Or, it is at least better than the alternative which is the above pictured George Washington destructo-bots from Bioshock: Infinite. If you want to explore some alternate history for July 4th, that’s the game to play.

But chatting it up with an android Ben Franklin would be pretty nifty, if potentially weird.

image of Leap Motion Fireworks VR for article
Leap Motion Fireworks VR

4. Force Feedback Fireworks and Total, Immersive VR

VR lets us do many things these days including watch the Earth travel through the void of space.

Though immersive, VR mostly gets used for training or educational purposes. While we think Tron 3 could be the first VR film, the probability isn’t high. With high costs to adopt and a bit of a learning curve regarding use, VR isn’t viable on a large scale yet.

But by 2050, VR will have been nearly perfected, assuredly.

As such, we could see new solutions to the fireworks conundrum in terms of a) LOUD NOISES and b) environmental impact, but I want to see the big things go boom.

You must forgive my monkey brain; I absolutely LOVE fireworks. So the idea of force feedback VR fireworks is really something because you can experience the aural and physical sensations of fireworks without any real fireworks whatsoever.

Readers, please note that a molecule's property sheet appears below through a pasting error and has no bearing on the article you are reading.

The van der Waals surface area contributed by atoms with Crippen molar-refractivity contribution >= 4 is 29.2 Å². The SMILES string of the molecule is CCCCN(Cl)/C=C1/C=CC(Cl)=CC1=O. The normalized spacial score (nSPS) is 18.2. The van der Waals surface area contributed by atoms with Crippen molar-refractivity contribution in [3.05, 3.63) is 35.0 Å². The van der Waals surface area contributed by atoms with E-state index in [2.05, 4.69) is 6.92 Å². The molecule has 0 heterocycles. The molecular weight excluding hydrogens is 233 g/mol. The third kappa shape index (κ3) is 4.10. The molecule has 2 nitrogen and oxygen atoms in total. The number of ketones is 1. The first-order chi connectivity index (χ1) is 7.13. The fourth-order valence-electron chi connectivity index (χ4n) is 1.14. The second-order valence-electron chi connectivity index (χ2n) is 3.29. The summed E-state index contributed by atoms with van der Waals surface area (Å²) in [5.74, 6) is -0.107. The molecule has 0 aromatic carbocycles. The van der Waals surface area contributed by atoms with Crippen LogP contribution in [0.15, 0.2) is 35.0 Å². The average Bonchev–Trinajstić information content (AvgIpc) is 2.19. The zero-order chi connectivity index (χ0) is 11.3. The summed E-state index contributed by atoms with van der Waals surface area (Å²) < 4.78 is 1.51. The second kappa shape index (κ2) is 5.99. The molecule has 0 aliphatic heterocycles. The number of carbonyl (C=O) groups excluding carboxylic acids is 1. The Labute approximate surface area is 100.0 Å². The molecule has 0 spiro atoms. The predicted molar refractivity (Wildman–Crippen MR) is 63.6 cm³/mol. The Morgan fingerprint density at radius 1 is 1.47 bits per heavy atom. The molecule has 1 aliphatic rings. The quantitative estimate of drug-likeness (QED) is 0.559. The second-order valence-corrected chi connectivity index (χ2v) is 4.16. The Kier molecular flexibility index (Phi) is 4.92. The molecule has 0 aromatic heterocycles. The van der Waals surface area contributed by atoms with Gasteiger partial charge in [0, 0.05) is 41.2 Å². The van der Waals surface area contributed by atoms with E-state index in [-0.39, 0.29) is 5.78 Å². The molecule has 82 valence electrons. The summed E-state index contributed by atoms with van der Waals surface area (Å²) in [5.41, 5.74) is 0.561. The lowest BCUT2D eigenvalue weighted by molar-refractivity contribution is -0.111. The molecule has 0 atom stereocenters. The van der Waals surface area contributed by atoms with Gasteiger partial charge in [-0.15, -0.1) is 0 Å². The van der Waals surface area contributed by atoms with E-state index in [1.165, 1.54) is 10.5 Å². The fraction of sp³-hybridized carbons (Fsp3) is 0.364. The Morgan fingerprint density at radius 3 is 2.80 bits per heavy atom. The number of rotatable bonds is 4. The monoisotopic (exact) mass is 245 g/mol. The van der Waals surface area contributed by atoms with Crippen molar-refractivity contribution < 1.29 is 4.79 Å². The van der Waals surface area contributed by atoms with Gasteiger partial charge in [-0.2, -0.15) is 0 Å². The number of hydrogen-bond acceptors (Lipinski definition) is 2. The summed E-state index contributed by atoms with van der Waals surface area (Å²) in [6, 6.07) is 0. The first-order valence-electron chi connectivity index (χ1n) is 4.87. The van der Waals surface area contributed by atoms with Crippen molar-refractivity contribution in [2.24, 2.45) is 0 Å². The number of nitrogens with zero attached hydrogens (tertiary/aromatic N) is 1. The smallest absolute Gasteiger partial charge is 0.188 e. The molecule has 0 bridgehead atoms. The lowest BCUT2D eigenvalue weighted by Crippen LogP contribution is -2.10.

Disney has a “force feedback jacket” for VR in the works, so imagining everyday techwear that incorporates this technology wouldn’t be difficult by the year 2050.

There could be a collective firework display for people to tap into each year. People could coordinate their own fireworks displays for their neighborhoods. The possibilities are somewhat endless really.

Another benefit regards people and animals with aversions to fireworks.

If we phase out real world, combustible fireworks by 2050, we could spare military veterans and sensitive doggos and catfriends the added stress of fireworks.

Of course, there may soon be a neural implant for PTSD sufferers to ameliorate some of the symptoms of living with trauma experience.

image of aliens blowing up white house in Independence Day for article Happy July 4th! 5 Ways 2050 Celebrations Will be Different
By 2050, we could, of course, be celebrating Independence Day for a whole other reason | 20th Century Fox

5. World Changes and (Potentially) Aliens…?

As we pointed out in our previous July 4th article, the world may drastically change in just a few decades. From countries combining to new countries forming, who knows how American Independence Day will evolve.